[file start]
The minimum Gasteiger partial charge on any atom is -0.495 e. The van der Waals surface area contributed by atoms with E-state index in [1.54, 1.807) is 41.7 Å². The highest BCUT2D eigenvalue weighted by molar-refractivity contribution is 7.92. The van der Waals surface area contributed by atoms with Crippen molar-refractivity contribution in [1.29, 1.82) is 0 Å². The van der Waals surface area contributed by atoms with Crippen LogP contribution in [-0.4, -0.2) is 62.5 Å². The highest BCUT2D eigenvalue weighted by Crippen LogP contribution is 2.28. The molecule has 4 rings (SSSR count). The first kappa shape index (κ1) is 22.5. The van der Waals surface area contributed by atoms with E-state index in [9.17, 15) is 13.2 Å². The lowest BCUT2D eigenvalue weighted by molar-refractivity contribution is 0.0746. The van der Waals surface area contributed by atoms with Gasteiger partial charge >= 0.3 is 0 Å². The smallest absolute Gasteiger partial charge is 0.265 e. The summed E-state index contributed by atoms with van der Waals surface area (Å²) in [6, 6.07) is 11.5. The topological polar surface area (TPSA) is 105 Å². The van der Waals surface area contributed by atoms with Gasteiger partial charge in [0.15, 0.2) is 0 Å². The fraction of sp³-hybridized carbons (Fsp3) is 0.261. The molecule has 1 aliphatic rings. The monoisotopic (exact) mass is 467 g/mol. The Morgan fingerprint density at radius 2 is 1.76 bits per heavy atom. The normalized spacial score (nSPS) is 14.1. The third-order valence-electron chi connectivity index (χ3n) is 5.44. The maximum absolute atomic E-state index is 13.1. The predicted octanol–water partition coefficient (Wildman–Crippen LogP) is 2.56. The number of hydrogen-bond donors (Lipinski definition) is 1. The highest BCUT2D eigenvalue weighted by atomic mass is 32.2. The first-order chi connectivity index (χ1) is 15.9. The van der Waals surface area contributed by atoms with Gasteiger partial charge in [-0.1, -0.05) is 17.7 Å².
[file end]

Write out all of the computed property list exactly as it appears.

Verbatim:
The minimum Gasteiger partial charge on any atom is -0.495 e. The van der Waals surface area contributed by atoms with E-state index in [1.54, 1.807) is 41.7 Å². The highest BCUT2D eigenvalue weighted by molar-refractivity contribution is 7.92. The van der Waals surface area contributed by atoms with Crippen molar-refractivity contribution in [1.29, 1.82) is 0 Å². The van der Waals surface area contributed by atoms with Crippen LogP contribution in [-0.4, -0.2) is 62.5 Å². The highest BCUT2D eigenvalue weighted by Crippen LogP contribution is 2.28. The molecule has 4 rings (SSSR count). The first kappa shape index (κ1) is 22.5. The van der Waals surface area contributed by atoms with E-state index in [9.17, 15) is 13.2 Å². The lowest BCUT2D eigenvalue weighted by molar-refractivity contribution is 0.0746. The van der Waals surface area contributed by atoms with Gasteiger partial charge >= 0.3 is 0 Å². The smallest absolute Gasteiger partial charge is 0.265 e. The summed E-state index contributed by atoms with van der Waals surface area (Å²) in [6, 6.07) is 11.5. The topological polar surface area (TPSA) is 105 Å². The van der Waals surface area contributed by atoms with Gasteiger partial charge in [0.15, 0.2) is 0 Å². The fraction of sp³-hybridized carbons (Fsp3) is 0.261. The molecule has 1 aliphatic rings. The monoisotopic (exact) mass is 467 g/mol. The Morgan fingerprint density at radius 2 is 1.76 bits per heavy atom. The normalized spacial score (nSPS) is 14.1. The third-order valence-electron chi connectivity index (χ3n) is 5.44. The maximum absolute atomic E-state index is 13.1. The predicted octanol–water partition coefficient (Wildman–Crippen LogP) is 2.56. The number of hydrogen-bond donors (Lipinski definition) is 1. The highest BCUT2D eigenvalue weighted by atomic mass is 32.2. The first-order chi connectivity index (χ1) is 15.9. The van der Waals surface area contributed by atoms with Gasteiger partial charge in [-0.1, -0.05) is 17.7 Å².